• Email
  • Share:

Even more on today’s Star

Even more on today’s Star Tribune Minnesota Poll: The Star Tribune’s Mondale/Coleman poll is obviously the story of the day and bears further examination. One of the mysteries of the the Star Tribune’s Minnesota Poll is the various formulas it employs to adjust raw survey results. I believe they are proprietary, like the formula for Coca-Cola. The formulas are in any event applied invisibly to the raw data to obtain the published poll results. But on occasion the published results themselves have visible problems, and today’s results provide a good example.
Today’s survey results are based on a survey sample that was 51 percent Democratic (16 points over the Republican share), as opposed to a survey sample that was 40 percent Democratic in the last published Wellstone/Coleman Minnesota poll.
Rob Daves is the director of the Minnesota Poll for the Star Tribune. Daves has received an irate e-mail message from the Coleman campaign noting that the Minnesota Poll survey sample for the poll reported in today’s Strib was 51 percent Democratic, versus 40 percent Democratic in the Strib’s last reported Wellstone/Coleman poll. The Coleman campaign has further noted that no Minnesota exit poll has shown Democrats to exceed Republicans by 16 points. We have contacted Daves regarding this issue and Daves responds as follows:
“The [Minnesota Poll survey] sample was 51 percent DFL and those who leaned to the DFL, 36 percent GOP and those who leaned to the GOP. Exit polls normally don’t break out leaners separately from independents, as we do…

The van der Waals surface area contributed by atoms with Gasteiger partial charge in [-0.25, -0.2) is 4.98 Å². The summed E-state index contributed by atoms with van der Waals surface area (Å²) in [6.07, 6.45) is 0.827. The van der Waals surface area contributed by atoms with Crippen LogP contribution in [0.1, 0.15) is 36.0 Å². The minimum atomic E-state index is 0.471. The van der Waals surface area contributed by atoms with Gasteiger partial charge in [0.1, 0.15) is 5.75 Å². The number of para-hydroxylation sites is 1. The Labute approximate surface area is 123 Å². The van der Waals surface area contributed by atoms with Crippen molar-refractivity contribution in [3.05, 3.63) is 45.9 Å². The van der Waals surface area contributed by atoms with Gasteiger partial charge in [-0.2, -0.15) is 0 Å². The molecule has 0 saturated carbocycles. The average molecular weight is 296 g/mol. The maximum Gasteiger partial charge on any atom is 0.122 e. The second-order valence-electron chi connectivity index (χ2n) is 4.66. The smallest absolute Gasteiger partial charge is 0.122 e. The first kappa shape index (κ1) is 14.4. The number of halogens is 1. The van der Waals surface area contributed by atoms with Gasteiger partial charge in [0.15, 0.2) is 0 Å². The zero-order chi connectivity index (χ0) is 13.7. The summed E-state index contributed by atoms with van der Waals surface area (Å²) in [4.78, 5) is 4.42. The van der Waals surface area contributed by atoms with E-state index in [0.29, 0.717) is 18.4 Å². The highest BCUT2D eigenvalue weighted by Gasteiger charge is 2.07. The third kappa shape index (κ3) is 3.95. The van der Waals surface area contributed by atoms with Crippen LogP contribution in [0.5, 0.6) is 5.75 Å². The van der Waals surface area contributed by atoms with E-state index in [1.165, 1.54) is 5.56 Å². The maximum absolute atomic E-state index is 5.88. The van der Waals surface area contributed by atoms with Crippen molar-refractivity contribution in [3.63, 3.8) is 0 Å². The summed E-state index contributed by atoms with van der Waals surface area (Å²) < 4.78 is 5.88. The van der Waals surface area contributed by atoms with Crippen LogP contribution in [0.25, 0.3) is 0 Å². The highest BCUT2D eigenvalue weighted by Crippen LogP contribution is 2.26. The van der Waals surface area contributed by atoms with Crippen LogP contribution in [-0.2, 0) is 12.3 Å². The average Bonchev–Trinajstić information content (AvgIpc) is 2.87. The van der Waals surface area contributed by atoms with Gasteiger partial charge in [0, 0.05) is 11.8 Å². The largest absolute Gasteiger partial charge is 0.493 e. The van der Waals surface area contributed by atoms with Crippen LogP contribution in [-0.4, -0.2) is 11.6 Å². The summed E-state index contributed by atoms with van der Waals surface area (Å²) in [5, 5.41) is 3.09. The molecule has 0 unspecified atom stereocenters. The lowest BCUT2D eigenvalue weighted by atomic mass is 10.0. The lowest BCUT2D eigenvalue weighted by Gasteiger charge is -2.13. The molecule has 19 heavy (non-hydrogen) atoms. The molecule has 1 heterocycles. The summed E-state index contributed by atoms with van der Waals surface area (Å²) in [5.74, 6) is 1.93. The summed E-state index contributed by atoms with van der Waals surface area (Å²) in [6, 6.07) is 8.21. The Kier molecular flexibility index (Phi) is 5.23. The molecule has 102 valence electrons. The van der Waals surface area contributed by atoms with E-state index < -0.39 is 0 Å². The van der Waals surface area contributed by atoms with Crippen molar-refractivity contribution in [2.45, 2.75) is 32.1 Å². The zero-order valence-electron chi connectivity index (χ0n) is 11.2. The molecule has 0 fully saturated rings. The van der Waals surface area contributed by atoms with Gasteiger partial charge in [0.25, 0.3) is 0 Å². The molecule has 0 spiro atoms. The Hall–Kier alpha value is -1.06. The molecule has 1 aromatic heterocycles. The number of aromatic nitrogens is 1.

“If you treat the leaners in our poll as independents, the way the VNS exit poll does, then our sample was 36 percent DFL, 26 percent GOP, and 38 percent Republican[sic--this should read "Independents"]. But remember that exit polls have a pretty big margin of sampling error, usually bigger than our poll, so their numbers are not exactly a gold standard. [Daves referred to and attached a table we are omitting.]
“As you’ll notice, the percentage of strong partisans is remarkably stable between the two polls, one done over a 5-night period with call backs, refusal conversions and all of the standard techniques we use to get a good sample…The differences come in the fluidity of the leaners, who typically bounce in and out of weak partisanship anyway. And our percentage of strong DFLers in the Oct. 28 poll is EXACTLY what the VNS percentage was in 2000 — hardly a Democratic bias.
“The 2000 VNS exit poll showed a 5-point advantage for DFLers over Republicans. Our Oct. 11-16 poll showed 5-point advantage for DFLers over Republicans, when comparable measures are used. Our Oct. 28 poll showed a 10-point advantage, but not because there were too many DFLers (that percentage was EXACTLY what the 2000 VNS percentage was).
“Moreover, a look at our unweighted demographics for the two polls shows a remarkable similarity in the proportions for education, ideology (liberal/moderate/conservative), and geography. The overnight sample slightly undersampled men and 35-44 year olds, compared with the Oct. 11-16 sample, but we weight on those variables to bring them into Census proportions anyway, just as I’m sure Glen does. If you just look at unweighted ideology, the proportions are virtually identical in the two polls.
“Sorry, but I don’t buy [the Coleman campaign's] criticism of the poll’s sample.”

Recommend this Power Line article to your Facebook friends.

Responses